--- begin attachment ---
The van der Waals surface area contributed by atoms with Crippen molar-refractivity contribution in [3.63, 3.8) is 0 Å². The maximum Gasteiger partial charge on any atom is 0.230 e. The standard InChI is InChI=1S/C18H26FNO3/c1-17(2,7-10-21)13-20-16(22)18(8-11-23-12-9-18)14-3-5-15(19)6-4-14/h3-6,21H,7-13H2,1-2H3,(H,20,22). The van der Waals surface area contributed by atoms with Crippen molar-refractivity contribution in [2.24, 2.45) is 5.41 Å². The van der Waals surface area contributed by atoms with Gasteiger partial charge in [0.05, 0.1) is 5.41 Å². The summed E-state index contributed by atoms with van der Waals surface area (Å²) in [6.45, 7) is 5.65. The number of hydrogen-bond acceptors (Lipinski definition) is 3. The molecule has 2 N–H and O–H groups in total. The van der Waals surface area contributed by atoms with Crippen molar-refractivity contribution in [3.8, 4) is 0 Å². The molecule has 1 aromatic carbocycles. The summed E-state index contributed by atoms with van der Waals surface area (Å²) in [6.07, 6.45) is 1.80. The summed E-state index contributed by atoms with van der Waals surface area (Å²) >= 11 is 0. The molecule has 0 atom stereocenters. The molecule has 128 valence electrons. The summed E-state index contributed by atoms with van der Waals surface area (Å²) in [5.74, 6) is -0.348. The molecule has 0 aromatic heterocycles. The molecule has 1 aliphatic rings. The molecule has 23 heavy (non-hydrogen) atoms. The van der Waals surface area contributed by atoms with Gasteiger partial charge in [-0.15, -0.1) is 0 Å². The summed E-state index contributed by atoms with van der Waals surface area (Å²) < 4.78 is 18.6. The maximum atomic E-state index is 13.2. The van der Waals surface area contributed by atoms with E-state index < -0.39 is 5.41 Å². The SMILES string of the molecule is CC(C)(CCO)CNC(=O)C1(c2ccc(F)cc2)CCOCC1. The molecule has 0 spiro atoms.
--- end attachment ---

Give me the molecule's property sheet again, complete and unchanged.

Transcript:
The van der Waals surface area contributed by atoms with Crippen molar-refractivity contribution in [3.63, 3.8) is 0 Å². The maximum Gasteiger partial charge on any atom is 0.230 e. The standard InChI is InChI=1S/C18H26FNO3/c1-17(2,7-10-21)13-20-16(22)18(8-11-23-12-9-18)14-3-5-15(19)6-4-14/h3-6,21H,7-13H2,1-2H3,(H,20,22). The van der Waals surface area contributed by atoms with Crippen molar-refractivity contribution in [2.24, 2.45) is 5.41 Å². The van der Waals surface area contributed by atoms with Gasteiger partial charge in [0.05, 0.1) is 5.41 Å². The summed E-state index contributed by atoms with van der Waals surface area (Å²) in [6.45, 7) is 5.65. The number of hydrogen-bond acceptors (Lipinski definition) is 3. The molecule has 2 N–H and O–H groups in total. The van der Waals surface area contributed by atoms with Crippen molar-refractivity contribution in [3.8, 4) is 0 Å². The molecule has 1 aromatic carbocycles. The summed E-state index contributed by atoms with van der Waals surface area (Å²) in [6.07, 6.45) is 1.80. The summed E-state index contributed by atoms with van der Waals surface area (Å²) >= 11 is 0. The molecule has 0 atom stereocenters. The molecule has 128 valence electrons. The summed E-state index contributed by atoms with van der Waals surface area (Å²) in [5.74, 6) is -0.348. The molecule has 0 aromatic heterocycles. The molecule has 1 aliphatic rings. The molecule has 23 heavy (non-hydrogen) atoms. The van der Waals surface area contributed by atoms with Gasteiger partial charge in [-0.15, -0.1) is 0 Å². The summed E-state index contributed by atoms with van der Waals surface area (Å²) < 4.78 is 18.6. The maximum atomic E-state index is 13.2. The van der Waals surface area contributed by atoms with E-state index < -0.39 is 5.41 Å². The SMILES string of the molecule is CC(C)(CCO)CNC(=O)C1(c2ccc(F)cc2)CCOCC1. The molecule has 0 spiro atoms.